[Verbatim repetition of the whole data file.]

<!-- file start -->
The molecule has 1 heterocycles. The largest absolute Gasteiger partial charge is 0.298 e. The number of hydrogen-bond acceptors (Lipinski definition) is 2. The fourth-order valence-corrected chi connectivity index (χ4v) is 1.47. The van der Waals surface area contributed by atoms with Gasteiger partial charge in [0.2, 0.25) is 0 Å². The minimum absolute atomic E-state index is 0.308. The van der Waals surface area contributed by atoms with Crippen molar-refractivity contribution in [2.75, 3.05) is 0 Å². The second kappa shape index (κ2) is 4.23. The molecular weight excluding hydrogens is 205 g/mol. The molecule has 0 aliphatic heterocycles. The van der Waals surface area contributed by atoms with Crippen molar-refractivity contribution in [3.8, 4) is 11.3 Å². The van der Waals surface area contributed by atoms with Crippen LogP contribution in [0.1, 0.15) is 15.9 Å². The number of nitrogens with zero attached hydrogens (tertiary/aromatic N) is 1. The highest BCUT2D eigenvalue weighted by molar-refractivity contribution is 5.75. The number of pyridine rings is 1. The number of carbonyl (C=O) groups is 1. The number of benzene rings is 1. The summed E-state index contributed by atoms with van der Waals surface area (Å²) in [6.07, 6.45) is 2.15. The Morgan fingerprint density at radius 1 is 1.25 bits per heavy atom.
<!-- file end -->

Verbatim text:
The molecule has 1 heterocycles. The largest absolute Gasteiger partial charge is 0.298 e. The number of hydrogen-bond acceptors (Lipinski definition) is 2. The fourth-order valence-corrected chi connectivity index (χ4v) is 1.47. The van der Waals surface area contributed by atoms with Gasteiger partial charge in [0.2, 0.25) is 0 Å². The minimum absolute atomic E-state index is 0.308. The van der Waals surface area contributed by atoms with Crippen molar-refractivity contribution in [2.75, 3.05) is 0 Å². The second kappa shape index (κ2) is 4.23. The molecular weight excluding hydrogens is 205 g/mol. The molecule has 0 aliphatic heterocycles. The van der Waals surface area contributed by atoms with Crippen molar-refractivity contribution in [3.8, 4) is 11.3 Å². The van der Waals surface area contributed by atoms with Crippen LogP contribution in [0.1, 0.15) is 15.9 Å². The number of nitrogens with zero attached hydrogens (tertiary/aromatic N) is 1. The highest BCUT2D eigenvalue weighted by molar-refractivity contribution is 5.75. The number of pyridine rings is 1. The number of carbonyl (C=O) groups is 1. The number of benzene rings is 1. The summed E-state index contributed by atoms with van der Waals surface area (Å²) in [6.07, 6.45) is 2.15. The Morgan fingerprint density at radius 1 is 1.25 bits per heavy atom.